Foundations of Cross-Cultural Knowledge Management

Foundations of Cross-Cultural Knowledge Management

Nhu T. B Nguyen (Japan Advanced Institute of Science and Technology, Japan) and Katsuhiro Umemoto (Japan Advanced Institute of Science and Technology, Japan)
DOI: 10.4018/978-1-60960-783-8.ch121

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Knowledge Management (KM) has been developed since the early 1990s by both researchers and practitioners. It is not surprising to KM researchers that the relationship between Knowledge Management (KM) and Cross-Cultural Management (CCM) started to be widely studied, since globalization has become a keen interest in every study on management. As such, we looked into this relationship, and recognized that the term Cross-Cultural Knowledge Management (CCKM) can be understood in two ways. In one sense, CCKM is used to describe knowledge management in a cross-cultural environment, such as how multi-national companies manage knowledge processes, or how international joint-ventures share, acquire, and transfer knowledge effectively. In another sense, we explored the idea that CCKM may refer to the management of cross-cultural knowledge (Nguyen, Umemoto & Medeni, 2007; Nguyen & Umemoto, 2009). To elaborate this new sense, we explained the perception culture as knowledge by discussing several cross-cultural perspectives, including third culture, cultural synergy, cultural hybrid, cultural change, cultural intelligence, cultural competence, cultural diversity, and cultural knowledge, which match the concept of knowledge in the literature (Nguyen et al., 2008).

With the perception culture as knowledge, we adopted the term “Cross-Cultural Knowledge Management”, to refer to the management and the creation of a new culture adept at adjusting to cultural differences. The question is raised: What are the stages that characterize the process of cross-cultural knowledge creation? To answer this question, we suggested a theoretical model of CCKM based on Martin’s (2002) cultural perspectives, including fragmentation, integration and differentiation. We used the term “acculturation” to describe the creation of a new culture, which includes values added from two or various cultures, adapted to the cross-cultural environment, as the last stage of the cross-cultural knowledge creation process. We also explained why cross-cultural knowledge creation is a spiral, from which KM can be improved and enhanced. Moreover, we also considered the further question whether leadership has any role in CCKM, since leadership has an important role in both CCM and KM, and CCKM is the combination of CCM and KM. Therefore, we continue to seek answers to this question. Using the literature of leadership, we argued the influence of leadership on each factor of our proposed theoretical model of CCKM (Nguyen & Umemoto, 2009).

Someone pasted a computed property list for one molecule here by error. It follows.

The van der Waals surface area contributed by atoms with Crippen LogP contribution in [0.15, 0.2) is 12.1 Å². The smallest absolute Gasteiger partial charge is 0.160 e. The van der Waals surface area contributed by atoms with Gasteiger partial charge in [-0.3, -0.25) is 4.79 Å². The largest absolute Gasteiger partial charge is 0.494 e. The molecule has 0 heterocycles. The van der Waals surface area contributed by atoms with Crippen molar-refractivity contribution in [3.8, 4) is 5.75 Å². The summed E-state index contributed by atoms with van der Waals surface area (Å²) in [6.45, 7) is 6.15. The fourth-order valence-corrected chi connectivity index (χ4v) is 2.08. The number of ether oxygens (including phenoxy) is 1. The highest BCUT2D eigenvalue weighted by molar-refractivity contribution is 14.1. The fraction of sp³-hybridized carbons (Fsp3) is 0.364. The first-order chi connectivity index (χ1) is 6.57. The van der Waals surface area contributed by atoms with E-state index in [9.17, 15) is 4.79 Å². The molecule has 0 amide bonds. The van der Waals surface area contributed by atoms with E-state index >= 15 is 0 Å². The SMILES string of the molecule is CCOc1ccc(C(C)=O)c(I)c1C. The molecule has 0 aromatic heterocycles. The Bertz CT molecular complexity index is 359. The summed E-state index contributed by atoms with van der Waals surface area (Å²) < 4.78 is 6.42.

Because of this book’s emphasis on social knowledge, this chapter generally seeks to provide a meaningful description of the positive position of cross-cultural knowledge, as a kind of social knowledge in the current context of globalization, which has become unprecedented. Recently, people often work in international companies, departments, and teams. We believe that this study establishes the major foundation of CCKM, serving as a new discipline which is partially drawn from constructs developed in the disciplines of KM and CCM. It is important to develop this discipline in understandable terms, illustrating the nature of the cross-cultural knowledge creation process and the roles of leadership in this process.

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